Community connections lead to enhanced PawsAbilities
Thursday, Nov. 21, 2019
PawsAbilities sells handmade peanut butter-based pet treats, bandanas, hats, T-shirts and other products made by clients using Inclusion Connection's services. | Photo courtesy of PawsAbilities.
OLATHE — An ongoing partnership with Kansas State University, Inclusion Connections and PawsAbilities is helping cook up a new pet treat formulation and increase services to residents in Greater Kansas City who have developmental disabilities.
PawsAbilities is the retail business for Inclusion Connections, an Olathe-based nonprofit that provides an array of services to help individuals who have developmental disabilities, such as Down syndrome or autism, so they can be more independent. Services include providing opportunities to participate in community activities, developing and supporting employment opportunities and creating options for independent living.
PawsAbilities sells handmade peanut butter-based pet treats, bandanas, hats, T-shirts and other products made by clients using Inclusion Connection's services. Sales help support the organization's services and operations. Producing the pet treats and products teaches clients skills and techniques that translate to retail and production jobs in the community.
"Inclusion Connections provides a place for participants to belong, grow and succeed," said Debbie Horn, executive director of Inclusion Connections. "Community partnerships like this are essential for our mission and our experience with K-State's Olathe campus has gone beyond our expectations and helped us in many facets of our organization."
Earlier this year, a PawsAbilities worker and supervisor came to K-State's Olathe campus to work on a pumpkin-centric pet treat in the campus' research and development kitchen.
"Pumpkin is very trendy in the pet food industry," said Bryan Severns, food programs and services manager who leads the pet food program at the Olathe campus. "It's inexpensive; has a great shelf life; is filled with fiber, vitamins and other healthy ingredients; and is easy to donate. This made it a good addition to expand their product line."
Severns and Tammy Racey, kitchen assistant, worked with the PawsAbilities team on formulations for biscuit treats made with a cookie cutter. Because pumpkin has more moisture than peanut butter, the team also worked on how best to remove the moisture so that the treats could be shelf stable once they were done. The finalized production techniques were taken back to PawsAbilities to be refined and taught.
Bryan Severns works with a team from PawsAbilities on pumpkin-based pet treats. | Photo courtesy of PawsAbilities.
The pumpkin treat was part of a larger project with PawsAbilities. Earlier this year, Leadership Olathe participants chose Inclusion Connections and PawsAbilities as their service recipients. Nate Scherman, IT manager at the Olathe campus, was part of the 2019 Leadership Olathe class.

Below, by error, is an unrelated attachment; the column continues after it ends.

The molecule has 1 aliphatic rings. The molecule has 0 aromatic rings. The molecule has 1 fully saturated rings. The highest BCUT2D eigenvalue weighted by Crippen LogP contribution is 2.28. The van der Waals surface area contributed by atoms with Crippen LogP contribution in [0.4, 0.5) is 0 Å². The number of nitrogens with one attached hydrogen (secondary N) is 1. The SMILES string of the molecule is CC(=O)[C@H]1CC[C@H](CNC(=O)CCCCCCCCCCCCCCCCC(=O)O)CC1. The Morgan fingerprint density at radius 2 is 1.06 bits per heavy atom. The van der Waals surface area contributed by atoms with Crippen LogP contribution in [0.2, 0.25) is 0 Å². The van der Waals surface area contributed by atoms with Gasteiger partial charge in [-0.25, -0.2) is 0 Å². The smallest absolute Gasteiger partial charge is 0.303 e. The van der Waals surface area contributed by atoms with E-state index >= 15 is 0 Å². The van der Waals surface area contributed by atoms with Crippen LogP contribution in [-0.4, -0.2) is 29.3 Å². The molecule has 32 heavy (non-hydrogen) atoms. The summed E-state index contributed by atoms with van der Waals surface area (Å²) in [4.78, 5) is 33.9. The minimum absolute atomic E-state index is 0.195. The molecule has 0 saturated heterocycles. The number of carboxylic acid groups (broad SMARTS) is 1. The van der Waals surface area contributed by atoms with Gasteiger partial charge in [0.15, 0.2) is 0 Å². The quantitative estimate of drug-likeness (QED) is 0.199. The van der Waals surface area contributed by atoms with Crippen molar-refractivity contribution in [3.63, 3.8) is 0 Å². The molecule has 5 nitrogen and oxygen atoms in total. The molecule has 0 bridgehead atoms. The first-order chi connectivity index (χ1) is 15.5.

Scherman and his subcommittee focused on PawsAbilities' distribution and wholesaling efforts. This included outfitting PawsAbilities with a new pop-up tent and other display enhancements that boosted the visual presence of the business' event booth so that more people would visit the booth to purchase products and learn about the organization.
A hand truck was provided so that the PawsAbilities team could move equipment and products from their vehicle to their display location more easily.
In addition to formulating a pumpkin treat with Severns and Racey, Scherman also connected the PawsAbilities team with Jeff Tucker, executive director of the Technology Development at K-State's Manhattan campus, who presented PawsAbilities with an option to streamline pet treat production but keep it engaging for the clients who make the treats.
"Deb and her team have a clear vision of how they want to grow and enhance Inclusion Connections and PawsAbilities, but they are limited on the amount of time and resources to progress as quickly as they would like," Scherman said. "Partnering with them through Leadership Olathe and making a positive impact on their commendable and important endeavor was a moving experience for me and my classmates."
K-State Olathe's relationship with Inclusion Connections dates back to six years when Dan Richardson, the campus' first dean and CEO, and Terri Bogina, executive assistant, were introduced to Inclusion Connections through the Olathe Chamber of Commerce.
Richardson and Bogina later connected Inclusion Connections to Severns because of his food safety and pet treat expertise. When Inclusion Connections relocated to the Crossroads Shopping Center, it tapped Severns for guidance on how to remodel its kitchen space for pet treat production and where to find used industrial kitchen equipment.
Since then, Severns has periodically worked with the PawsAbilities team on various projects. One was a collaboration with WATT Global Media and Bureau Veritas, an international certification agency that has a pet food testing laboratory at the Olathe campus, that brought PawsAbilities workers to the Petfood Innovation Workshop — an annual event devoted to pet food and pet treat manufacturing. Workers were given badges to the event so they could meet with other pet treat manufacturers, walk the floor space and participate in a dog biscuit making workshop.
Bureau Veritas is currently in the process of hiring two PawsAbilities participants to work in their lab.
"It's been really easy and rewarding working with Inclusion Connections and PawsAbilities," Severns said. "They're a fun group to work with and it's a blast seeing the clients make connections."
To learn more about PawsAbilities, visit their website at PawsKC.org.